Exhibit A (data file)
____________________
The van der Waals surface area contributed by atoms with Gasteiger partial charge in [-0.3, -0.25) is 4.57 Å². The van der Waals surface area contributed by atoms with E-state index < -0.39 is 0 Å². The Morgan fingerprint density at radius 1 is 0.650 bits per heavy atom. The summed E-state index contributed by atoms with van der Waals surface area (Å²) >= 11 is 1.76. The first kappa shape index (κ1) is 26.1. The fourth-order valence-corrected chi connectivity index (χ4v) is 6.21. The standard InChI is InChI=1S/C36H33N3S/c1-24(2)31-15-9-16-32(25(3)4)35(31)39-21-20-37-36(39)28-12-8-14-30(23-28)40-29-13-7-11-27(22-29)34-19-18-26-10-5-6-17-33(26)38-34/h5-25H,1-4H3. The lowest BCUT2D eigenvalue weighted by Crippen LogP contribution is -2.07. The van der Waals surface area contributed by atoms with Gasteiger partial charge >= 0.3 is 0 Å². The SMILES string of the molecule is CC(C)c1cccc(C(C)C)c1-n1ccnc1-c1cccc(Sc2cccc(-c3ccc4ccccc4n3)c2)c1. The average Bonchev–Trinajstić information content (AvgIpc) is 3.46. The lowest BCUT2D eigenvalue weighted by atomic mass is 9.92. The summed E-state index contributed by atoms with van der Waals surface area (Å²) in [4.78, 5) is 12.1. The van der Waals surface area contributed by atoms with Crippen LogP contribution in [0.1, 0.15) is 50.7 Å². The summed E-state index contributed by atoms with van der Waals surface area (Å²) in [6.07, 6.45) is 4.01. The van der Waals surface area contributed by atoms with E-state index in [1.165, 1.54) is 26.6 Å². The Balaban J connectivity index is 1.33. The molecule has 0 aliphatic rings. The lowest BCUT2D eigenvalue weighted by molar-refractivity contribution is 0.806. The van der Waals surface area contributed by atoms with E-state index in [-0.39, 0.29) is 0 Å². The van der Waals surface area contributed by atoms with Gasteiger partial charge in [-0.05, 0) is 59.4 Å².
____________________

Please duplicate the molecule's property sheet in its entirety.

The van der Waals surface area contributed by atoms with Gasteiger partial charge in [-0.3, -0.25) is 4.57 Å². The van der Waals surface area contributed by atoms with E-state index < -0.39 is 0 Å². The Morgan fingerprint density at radius 1 is 0.650 bits per heavy atom. The summed E-state index contributed by atoms with van der Waals surface area (Å²) >= 11 is 1.76. The first kappa shape index (κ1) is 26.1. The fourth-order valence-corrected chi connectivity index (χ4v) is 6.21. The standard InChI is InChI=1S/C36H33N3S/c1-24(2)31-15-9-16-32(25(3)4)35(31)39-21-20-37-36(39)28-12-8-14-30(23-28)40-29-13-7-11-27(22-29)34-19-18-26-10-5-6-17-33(26)38-34/h5-25H,1-4H3. The lowest BCUT2D eigenvalue weighted by Crippen LogP contribution is -2.07. The van der Waals surface area contributed by atoms with Gasteiger partial charge >= 0.3 is 0 Å². The SMILES string of the molecule is CC(C)c1cccc(C(C)C)c1-n1ccnc1-c1cccc(Sc2cccc(-c3ccc4ccccc4n3)c2)c1. The average Bonchev–Trinajstić information content (AvgIpc) is 3.46. The lowest BCUT2D eigenvalue weighted by atomic mass is 9.92. The summed E-state index contributed by atoms with van der Waals surface area (Å²) in [4.78, 5) is 12.1. The van der Waals surface area contributed by atoms with Crippen LogP contribution in [0.1, 0.15) is 50.7 Å². The summed E-state index contributed by atoms with van der Waals surface area (Å²) in [6.07, 6.45) is 4.01. The van der Waals surface area contributed by atoms with E-state index in [1.165, 1.54) is 26.6 Å². The Balaban J connectivity index is 1.33. The molecule has 0 aliphatic rings. The lowest BCUT2D eigenvalue weighted by molar-refractivity contribution is 0.806. The van der Waals surface area contributed by atoms with E-state index in [-0.39, 0.29) is 0 Å². The van der Waals surface area contributed by atoms with Gasteiger partial charge in [-0.05, 0) is 59.4 Å².